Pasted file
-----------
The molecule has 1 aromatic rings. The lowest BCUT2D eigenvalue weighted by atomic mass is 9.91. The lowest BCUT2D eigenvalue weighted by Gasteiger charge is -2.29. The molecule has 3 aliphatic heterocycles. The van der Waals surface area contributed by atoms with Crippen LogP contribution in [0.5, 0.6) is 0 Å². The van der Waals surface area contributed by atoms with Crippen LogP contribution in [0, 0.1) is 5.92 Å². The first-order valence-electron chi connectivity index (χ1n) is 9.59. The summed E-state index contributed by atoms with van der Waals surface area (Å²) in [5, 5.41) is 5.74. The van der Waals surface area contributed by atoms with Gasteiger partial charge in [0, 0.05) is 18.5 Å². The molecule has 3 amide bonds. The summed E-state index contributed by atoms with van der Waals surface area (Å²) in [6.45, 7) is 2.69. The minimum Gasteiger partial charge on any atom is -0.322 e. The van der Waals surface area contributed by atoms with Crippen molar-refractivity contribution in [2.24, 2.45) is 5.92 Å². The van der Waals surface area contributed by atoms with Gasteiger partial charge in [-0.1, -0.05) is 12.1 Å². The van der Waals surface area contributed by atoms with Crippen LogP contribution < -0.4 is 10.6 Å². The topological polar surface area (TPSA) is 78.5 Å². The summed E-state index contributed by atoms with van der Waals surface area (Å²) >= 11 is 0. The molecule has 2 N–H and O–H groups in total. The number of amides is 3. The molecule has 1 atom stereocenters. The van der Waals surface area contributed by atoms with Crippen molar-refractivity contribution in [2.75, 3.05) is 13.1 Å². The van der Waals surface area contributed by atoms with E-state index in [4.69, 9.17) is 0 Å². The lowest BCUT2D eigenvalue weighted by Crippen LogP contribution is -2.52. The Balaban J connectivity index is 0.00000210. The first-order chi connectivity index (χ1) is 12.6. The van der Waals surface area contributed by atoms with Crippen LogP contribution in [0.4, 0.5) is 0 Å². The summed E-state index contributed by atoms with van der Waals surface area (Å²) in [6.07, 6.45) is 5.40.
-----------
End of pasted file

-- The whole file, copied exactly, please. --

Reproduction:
The molecule has 1 aromatic rings. The lowest BCUT2D eigenvalue weighted by atomic mass is 9.91. The lowest BCUT2D eigenvalue weighted by Gasteiger charge is -2.29. The molecule has 3 aliphatic heterocycles. The van der Waals surface area contributed by atoms with Crippen LogP contribution in [0.5, 0.6) is 0 Å². The van der Waals surface area contributed by atoms with Crippen LogP contribution in [0, 0.1) is 5.92 Å². The first-order valence-electron chi connectivity index (χ1n) is 9.59. The summed E-state index contributed by atoms with van der Waals surface area (Å²) in [5, 5.41) is 5.74. The van der Waals surface area contributed by atoms with Gasteiger partial charge in [0, 0.05) is 18.5 Å². The molecule has 3 amide bonds. The summed E-state index contributed by atoms with van der Waals surface area (Å²) in [6.45, 7) is 2.69. The minimum Gasteiger partial charge on any atom is -0.322 e. The van der Waals surface area contributed by atoms with Crippen molar-refractivity contribution in [2.24, 2.45) is 5.92 Å². The van der Waals surface area contributed by atoms with Gasteiger partial charge in [-0.1, -0.05) is 12.1 Å². The van der Waals surface area contributed by atoms with Crippen LogP contribution < -0.4 is 10.6 Å². The topological polar surface area (TPSA) is 78.5 Å². The summed E-state index contributed by atoms with van der Waals surface area (Å²) >= 11 is 0. The molecule has 2 N–H and O–H groups in total. The number of amides is 3. The molecule has 1 atom stereocenters. The van der Waals surface area contributed by atoms with Crippen molar-refractivity contribution in [2.75, 3.05) is 13.1 Å². The van der Waals surface area contributed by atoms with E-state index in [4.69, 9.17) is 0 Å². The lowest BCUT2D eigenvalue weighted by Crippen LogP contribution is -2.52. The Balaban J connectivity index is 0.00000210. The first-order chi connectivity index (χ1) is 12.6. The van der Waals surface area contributed by atoms with Crippen LogP contribution in [0.4, 0.5) is 0 Å². The summed E-state index contributed by atoms with van der Waals surface area (Å²) in [6.07, 6.45) is 5.40.